I sit here now wondering if snobbery is indeed a word. In a last ditch effort to find out definitively without trying too hard, I've clicked the spell check button on Blogger only to be reminded that it's not working. Which leads me to a question. Do a lot of you actually use the spellchecker in your blog? This is assuming you use Blogger, otherwise I don't even know if your blog edit page *has* a spellchecker. I've seen the non-working of the Blogger spellchecker has been troubling a few bloggers, which made me notice something about myself. I don't use it. Unless, of course, I'm worried that I'm using a non-word. I re-read my entries and edit them the hard way. Is that unusual? I usually don't find too many screw-ups (that aren't intentional) anway, but it just struck me as funny that it doesn't even occur to me to use the spellchecker. I am my own spellchecker! Oddly enough, spelling something wrong would really bother me (despite my disuse of the spellchecker), but I don't seem to have any problem with over-abundant and awkwardly constructed parenthetical phrases nor does it bother me that I have a tendency to use lots of sentence fragments (for example, the above "Unless I'm worried that I'm using a non-word."). Sure, I could write it correctly, but I like how it sounds. It sounds like it's coming right out of my head. Which it is. Maybe my blog is meant to be read aloud? Okay, that's the end of spellchecker and standard grammar pondering. Aren't you wildly tempted to fill me in on all the terrible errors I've made in this post now? =P

Last but not least, and possible the most coherent of everything in this post, a meme! Susan tagged me for this one, and it seemed fun and easy, so here it goes!

The Rules:

1) Pick up the nearest book (of at least 123 pages)
2) Open the book to page 123
3) Find the fifth sentence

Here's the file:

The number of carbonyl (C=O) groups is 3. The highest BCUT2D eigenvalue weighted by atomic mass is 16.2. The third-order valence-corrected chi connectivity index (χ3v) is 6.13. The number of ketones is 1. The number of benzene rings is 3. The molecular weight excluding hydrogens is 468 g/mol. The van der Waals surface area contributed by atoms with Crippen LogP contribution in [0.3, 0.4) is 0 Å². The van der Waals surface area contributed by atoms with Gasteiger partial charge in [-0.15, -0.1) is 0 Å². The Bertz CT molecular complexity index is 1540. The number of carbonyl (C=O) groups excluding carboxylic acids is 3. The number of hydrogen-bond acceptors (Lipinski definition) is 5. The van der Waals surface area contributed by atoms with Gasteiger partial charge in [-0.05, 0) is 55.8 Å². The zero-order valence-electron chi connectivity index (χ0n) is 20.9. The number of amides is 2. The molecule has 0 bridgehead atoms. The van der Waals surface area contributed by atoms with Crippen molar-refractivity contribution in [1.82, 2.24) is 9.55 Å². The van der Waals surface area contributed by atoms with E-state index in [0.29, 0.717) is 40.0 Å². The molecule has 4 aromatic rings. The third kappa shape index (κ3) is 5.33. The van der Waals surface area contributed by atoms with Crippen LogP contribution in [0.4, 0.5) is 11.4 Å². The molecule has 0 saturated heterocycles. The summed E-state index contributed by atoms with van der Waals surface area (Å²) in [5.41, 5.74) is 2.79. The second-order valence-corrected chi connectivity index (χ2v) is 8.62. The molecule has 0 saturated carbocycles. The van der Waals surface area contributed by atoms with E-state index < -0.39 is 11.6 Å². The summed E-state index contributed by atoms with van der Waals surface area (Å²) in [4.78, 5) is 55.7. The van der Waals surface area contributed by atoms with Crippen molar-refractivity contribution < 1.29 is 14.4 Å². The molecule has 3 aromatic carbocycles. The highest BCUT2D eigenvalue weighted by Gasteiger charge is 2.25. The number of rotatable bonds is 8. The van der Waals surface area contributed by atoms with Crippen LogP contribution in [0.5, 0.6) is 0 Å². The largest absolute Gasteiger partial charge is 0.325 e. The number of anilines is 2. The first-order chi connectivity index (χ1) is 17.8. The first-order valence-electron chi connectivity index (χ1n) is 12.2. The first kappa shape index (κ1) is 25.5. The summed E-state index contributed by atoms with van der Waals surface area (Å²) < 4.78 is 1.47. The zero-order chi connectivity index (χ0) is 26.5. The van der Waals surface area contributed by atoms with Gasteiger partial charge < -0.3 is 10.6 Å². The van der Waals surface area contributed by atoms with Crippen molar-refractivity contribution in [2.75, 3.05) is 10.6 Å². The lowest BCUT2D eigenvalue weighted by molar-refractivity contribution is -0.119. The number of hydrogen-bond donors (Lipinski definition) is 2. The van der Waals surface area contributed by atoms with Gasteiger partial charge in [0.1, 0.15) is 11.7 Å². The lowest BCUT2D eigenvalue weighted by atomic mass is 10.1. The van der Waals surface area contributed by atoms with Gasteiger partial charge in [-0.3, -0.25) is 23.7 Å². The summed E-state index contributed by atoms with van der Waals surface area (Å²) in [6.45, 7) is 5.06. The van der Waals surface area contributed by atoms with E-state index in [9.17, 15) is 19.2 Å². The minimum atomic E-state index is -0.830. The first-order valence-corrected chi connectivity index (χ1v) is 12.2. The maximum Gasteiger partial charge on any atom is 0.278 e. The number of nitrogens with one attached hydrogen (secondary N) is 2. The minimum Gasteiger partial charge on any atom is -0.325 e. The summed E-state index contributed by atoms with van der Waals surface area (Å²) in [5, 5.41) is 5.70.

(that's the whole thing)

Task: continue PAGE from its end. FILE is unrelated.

4) Post the next three sentences
5) Tag five people

Well, there are a couple of books sitting near me. I hesisitate to spring some painful image from Schindler's List on people without due warning, so I'm going to use my mom's current read: On Chesil Beach by Ian McEwan.

She was twelve years old, lying still like this, waiting, shivering in the narrow bunk with polished mahogany sides. Her mind was a blank, she felt she was in disgrace. After a two-day crossing, they were once more in the calm of Carteret harbor, south of Cherbourg.

I'm going to break the fifth rule and not tag any specific people, but it's a fun and easy little meme, so if you haven't done it yet, I invite you to do so!

Saturday, February 2, 2008

One of *Those* Weeks

So, for many moons now, I have not had the uh...pleasure...of having a full time job. Nor have I had the pleasure of money in my bank account. This last week I had the (dis)pleasure of having the former, next week I can look forward to having the latter. Going from not working to working part time to a week of working full time on a particularly dismal schedule is rather painful. Nonetheless I have survived my full-time work week and will return to very part time next week and hopefully arrive at a happy medium some time in the future.

But let me just say, working from six in the morning until 2 or so in the afternoon plus a 45 minute (give or take some minutes) commute each way is not for the faint of heart and not for the people of the world such as I who continue to need all 8 hours of sleep per night to be able to maintain any amount of social civility. If I cut you off in traffic, talk about you viciously behind your back, or write excessively whiny blog posts, that's usually a good indication that I haven't been getting my sleep. However, going to bed at 9 really cramped my style. Last week was one of those where I felt like I couldn't even start anything because it wasn't likely that I could finish it before I had to shower and go back to bed and start all over again the next day. So yeah, other than the paycheck, last week equals a big waste. If it should come to pass that this should happen to me again I'll really have to work out a better routine for myself then shower, sleep, work, and mindless wandering/gazing at the wall as it seems that now I'm even more behind at well...everything in life. See, I'm good at adapting to stuff. Ha!

Now that I've broken most of the laws of good grammar by starting out paragraphs/sentences with words that aren't technically allowed to start sentences, I will proceed with my post as such. Reading has kind of slowed down. Despite the fact that I took Schindler's List along with me to read on my lunch breaks, I was severely impeded in reading it by the shortness of said breaks, my inability to eat and read at the same time without creating a rather large mess, and the way that the subject matter of the book doesn't really always lend itself to being read while eating. *grimace* I'm plodding through it, slowly but surely, as it isn't the type of book that you just sit down and read through a whole afternoon as you might expect. A person can only take so much before taking a break.